Drewry says the disconnect between supply and demand fundamentals and freight rates is indicative of a return to predatory pricing on the part of some carriers within the trade
Asia-Northern Europe carriers have wasted an opportunity to gain from stronger-than-expected demand on the trade in 2019, as predatory pricing tactics held back the spot freight market, according to Drewry.
The analyst explained how the westbound trade has far outweighed expectations this year, which has helped absorb a flood of new capacity on the trade and keep utilisation levels on a par with 2018 in the mid-80% range.
“Spot market freight rates have not recovered from a first quarter slump and are currently tracking at their lowest point of the year,” it said.
The latest Shanghai Containerised Freight Index shows spot rates on the Asia-Northern Europe trade losing further ground this week to a lowly $581 per teu. Average freight rates in 2019 are down 18.2% on the past year.
With data published by Container Trades Statistics through to the end of August showing volumes up 5.9% over 2018, Drewry said the evidence points to “carrier rate cutting” to fend off competition for cargo.
“The disconnect between supply and demand fundamentals and freight rates is indicative of a return to predatory pricing on the part of some carriers within the trade, undermining the positive demand story,” it said.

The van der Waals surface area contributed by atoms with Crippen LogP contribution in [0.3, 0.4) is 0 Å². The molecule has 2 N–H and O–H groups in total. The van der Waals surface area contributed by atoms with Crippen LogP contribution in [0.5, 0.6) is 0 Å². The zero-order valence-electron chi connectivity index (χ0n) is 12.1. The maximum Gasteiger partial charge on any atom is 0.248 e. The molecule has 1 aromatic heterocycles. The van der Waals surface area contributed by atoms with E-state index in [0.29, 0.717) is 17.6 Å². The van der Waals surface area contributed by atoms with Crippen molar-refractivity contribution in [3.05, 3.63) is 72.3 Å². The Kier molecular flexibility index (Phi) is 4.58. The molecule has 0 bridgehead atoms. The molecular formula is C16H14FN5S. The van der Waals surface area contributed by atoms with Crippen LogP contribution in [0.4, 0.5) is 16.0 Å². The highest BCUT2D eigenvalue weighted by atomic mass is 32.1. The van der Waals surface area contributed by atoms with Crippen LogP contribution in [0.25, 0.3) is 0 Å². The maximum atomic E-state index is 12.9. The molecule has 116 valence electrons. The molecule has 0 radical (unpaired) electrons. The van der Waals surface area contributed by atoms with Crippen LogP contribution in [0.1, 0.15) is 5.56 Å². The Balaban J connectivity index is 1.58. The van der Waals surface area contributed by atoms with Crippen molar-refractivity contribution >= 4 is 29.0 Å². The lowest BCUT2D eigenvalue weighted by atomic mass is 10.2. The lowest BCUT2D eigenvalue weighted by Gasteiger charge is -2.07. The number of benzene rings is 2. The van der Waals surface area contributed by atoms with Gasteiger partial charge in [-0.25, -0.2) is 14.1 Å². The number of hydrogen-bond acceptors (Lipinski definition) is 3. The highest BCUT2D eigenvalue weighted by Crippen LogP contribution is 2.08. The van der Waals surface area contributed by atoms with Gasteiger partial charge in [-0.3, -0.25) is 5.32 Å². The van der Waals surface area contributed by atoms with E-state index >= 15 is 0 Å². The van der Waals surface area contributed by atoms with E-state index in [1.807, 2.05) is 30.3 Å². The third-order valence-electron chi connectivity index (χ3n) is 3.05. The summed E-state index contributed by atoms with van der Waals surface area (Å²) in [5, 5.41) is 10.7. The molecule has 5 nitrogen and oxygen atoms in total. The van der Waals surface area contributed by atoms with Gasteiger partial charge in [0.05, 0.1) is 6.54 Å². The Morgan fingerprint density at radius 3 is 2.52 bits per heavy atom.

The bad news is that the demand upcycle is over, according to Drewry. Growth in the second half if the year will not emulate the first six months of 2019.
“The third quarter peak season did not witness any rolling of containers, and given the amount of capacity that is being withdrawn it would appear that the lines themselves are not expecting any cargo surge.”
Drewry said slot space was down by 1.4% in September as carriers made the unprecedented move to limit capacity.
“Until a couple of years ago, removing tonnage at what should be the very height of the peak season would have been considered an act of heresy,” said Drewry.
Carriers have announced further service withdrawals and blanked sailings scheduled for the coming weeks, but unless rate cutting is eradicated then it is unlikely the benefit of capacity reductions will be felt.
“Unless lines match pricing discipline to that shown for capacity it will be for nothing,” said Drewry. “The concern now among carriers must be that with the annual BCO service contract negotiations looming on the horizon, whatever gains are made in terms of a higher bunker surcharge will be negated by lower ocean rates for 2020 contracts.”